An SI news release said September’s net inflows were a slight decrease from the $19.5 billion of net new flows into long-term funds seen in August.
Ongoing economic and employment uncertainty dampened investor confidence, reducing the appetite for domestic equity funds – and resulted in $15 billion in net outflows from U.S. equity funds in September (a tiny amount compared with the industry’s $5 trillion in equity fund assets), SI said.
However, an increasing focus on international diversification, including a growing allocation to emerging markets, led to $5 billion in net inflows into international and global stock funds. In the first nine months of 2010, investors have put $39 billion into international and global equity mutual funds. September’s international bent also was echoed in bond funds, where global bond funds saw $5 billion in net inflows in September, SI said.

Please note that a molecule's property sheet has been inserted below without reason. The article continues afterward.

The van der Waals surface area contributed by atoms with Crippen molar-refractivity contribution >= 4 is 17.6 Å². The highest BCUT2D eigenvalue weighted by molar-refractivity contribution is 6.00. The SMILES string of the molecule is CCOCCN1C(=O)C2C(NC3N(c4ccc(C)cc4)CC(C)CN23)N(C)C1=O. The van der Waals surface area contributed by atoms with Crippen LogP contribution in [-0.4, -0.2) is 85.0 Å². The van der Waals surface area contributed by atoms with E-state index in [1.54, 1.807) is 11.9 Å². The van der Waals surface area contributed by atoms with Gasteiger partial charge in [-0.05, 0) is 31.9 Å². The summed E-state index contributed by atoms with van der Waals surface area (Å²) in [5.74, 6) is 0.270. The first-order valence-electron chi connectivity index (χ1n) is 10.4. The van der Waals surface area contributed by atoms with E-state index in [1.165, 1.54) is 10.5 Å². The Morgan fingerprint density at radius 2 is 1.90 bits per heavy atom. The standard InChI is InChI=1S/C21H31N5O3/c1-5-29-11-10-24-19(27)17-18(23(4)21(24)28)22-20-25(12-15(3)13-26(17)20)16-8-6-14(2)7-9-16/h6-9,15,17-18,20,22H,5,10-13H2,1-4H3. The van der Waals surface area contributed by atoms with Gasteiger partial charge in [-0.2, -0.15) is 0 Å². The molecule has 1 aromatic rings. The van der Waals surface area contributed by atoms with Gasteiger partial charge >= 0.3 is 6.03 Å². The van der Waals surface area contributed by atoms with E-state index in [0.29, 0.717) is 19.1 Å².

Meanwhile, bond funds experienced net inflows of $26 billion in September, as investors continued to demand short- and intermediate-maturity bond funds for alternatives to low-yielding cash vehicles, SI said. In addition, investors used general bond funds as less volatile means of participating in global financial markets. Overall, taxable bond funds drew roughly $23.5 billion in net investments in September, and muni bond funds attracted $2.3 billion.
In the first nine months of 2010, net inflows to bond funds totaled $223 billion (not counting additional inflows to bond ETFs and bond VA funds). In comparison, the same universe of bond funds drew roughly $250 billion of flows in the first nine months of 2009, on their way to a record $350 billion in flows for the entire year. In 2010, bond fund flows should top $300 billion in total annual flows for only the second time in history, the SI report said.